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Snap judgments decide a face's character, psychologist finds

We may be taught not to judge a book by its cover, but when we see a new face, our brains decide whether a person is attractive and trustworthy within a tenth of a second, according to recent Princeton research.

Princeton University psychologist Alex Todorov has found that people respond intuitively to faces so rapidly that our reasoning minds may not have time to influence the reaction -- and that our intuitions about attraction and trust are among those we form the fastest.

"The link between facial features and character may be tenuous at best, but that doesn't stop our minds from sizing other people up at a glance," said Todorov, an assistant professor of psychology. "We decide very quickly whether a person possesses many of the traits we feel are important, such as likeability and competence, even though we have not exchanged a single word with them. It appears that we are hard-wired to draw these inferences in a fast, unreflective way."

Todorov and co-author Janine Willis, a student researcher who graduated from Princeton in 2005, used timed experiments and found that snap judgments on character are often formed with insufficient time for rational thought. They published their research in the July issue of the journal Psychological Science.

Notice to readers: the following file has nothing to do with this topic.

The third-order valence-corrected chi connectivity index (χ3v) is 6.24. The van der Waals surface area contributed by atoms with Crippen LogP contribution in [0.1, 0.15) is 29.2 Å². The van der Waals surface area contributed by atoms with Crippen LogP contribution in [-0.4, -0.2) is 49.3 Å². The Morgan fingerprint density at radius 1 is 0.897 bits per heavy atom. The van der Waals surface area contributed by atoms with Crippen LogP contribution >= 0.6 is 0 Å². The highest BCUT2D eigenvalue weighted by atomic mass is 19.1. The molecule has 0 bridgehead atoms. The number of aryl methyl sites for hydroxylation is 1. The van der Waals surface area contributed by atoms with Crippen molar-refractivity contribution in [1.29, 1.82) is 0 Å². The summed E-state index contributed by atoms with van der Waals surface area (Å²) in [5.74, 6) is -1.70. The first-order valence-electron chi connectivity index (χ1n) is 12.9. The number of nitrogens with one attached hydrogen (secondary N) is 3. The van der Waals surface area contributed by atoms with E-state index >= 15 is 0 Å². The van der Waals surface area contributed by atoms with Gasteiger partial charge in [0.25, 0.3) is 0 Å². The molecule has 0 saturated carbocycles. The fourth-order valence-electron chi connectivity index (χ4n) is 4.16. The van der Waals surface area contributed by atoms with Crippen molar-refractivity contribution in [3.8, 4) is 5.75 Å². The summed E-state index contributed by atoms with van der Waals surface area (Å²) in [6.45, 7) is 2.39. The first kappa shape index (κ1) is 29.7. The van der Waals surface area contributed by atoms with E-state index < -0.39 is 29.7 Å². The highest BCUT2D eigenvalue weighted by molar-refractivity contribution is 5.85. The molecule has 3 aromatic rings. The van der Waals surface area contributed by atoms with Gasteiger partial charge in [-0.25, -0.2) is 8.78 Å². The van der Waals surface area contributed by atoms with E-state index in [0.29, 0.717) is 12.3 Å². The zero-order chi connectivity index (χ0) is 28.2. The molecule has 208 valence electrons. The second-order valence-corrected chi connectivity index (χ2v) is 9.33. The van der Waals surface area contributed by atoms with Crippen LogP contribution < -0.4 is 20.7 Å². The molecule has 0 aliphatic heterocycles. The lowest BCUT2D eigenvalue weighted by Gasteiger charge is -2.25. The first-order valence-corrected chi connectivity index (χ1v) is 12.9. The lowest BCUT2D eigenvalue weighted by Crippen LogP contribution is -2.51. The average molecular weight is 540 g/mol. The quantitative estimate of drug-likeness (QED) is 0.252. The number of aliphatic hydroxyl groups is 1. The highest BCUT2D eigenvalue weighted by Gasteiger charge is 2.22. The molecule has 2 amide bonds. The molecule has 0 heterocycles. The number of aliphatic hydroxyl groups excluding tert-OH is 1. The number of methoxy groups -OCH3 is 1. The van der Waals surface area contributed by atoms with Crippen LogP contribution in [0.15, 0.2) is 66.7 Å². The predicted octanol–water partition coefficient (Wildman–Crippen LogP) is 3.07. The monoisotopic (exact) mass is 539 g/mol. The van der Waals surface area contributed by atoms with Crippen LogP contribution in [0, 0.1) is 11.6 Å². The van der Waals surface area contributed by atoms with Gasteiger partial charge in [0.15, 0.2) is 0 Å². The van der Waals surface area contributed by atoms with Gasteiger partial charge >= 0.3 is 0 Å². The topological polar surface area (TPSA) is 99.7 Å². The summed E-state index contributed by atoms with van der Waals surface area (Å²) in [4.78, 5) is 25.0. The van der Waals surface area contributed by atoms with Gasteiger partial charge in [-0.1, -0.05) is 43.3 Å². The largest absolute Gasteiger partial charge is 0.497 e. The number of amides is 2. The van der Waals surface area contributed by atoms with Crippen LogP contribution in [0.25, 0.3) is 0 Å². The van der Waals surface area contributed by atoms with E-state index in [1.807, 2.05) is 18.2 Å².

The study formed part of Willis' senior thesis work, which was inspired by an earlier paper by Todorov investigating the outcome of a political campaign.

"I had done studies with my students that found there was a direct correlation between how competent a campaigning politician's face was and how great his margin of victory turned out in the final election," Todorov said of his earlier work, published in the journal Science last year. "We might assume that our judgments are founded on deliberate and rational thought processes, but observers had made their judgments about politicians based on a one-second look at their faces. I mentioned the findings to Janine, who sug
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Contact: Chad Boutin
cboutin@princeton.edu
609-258-5729
Princeton University
22-Aug-2006


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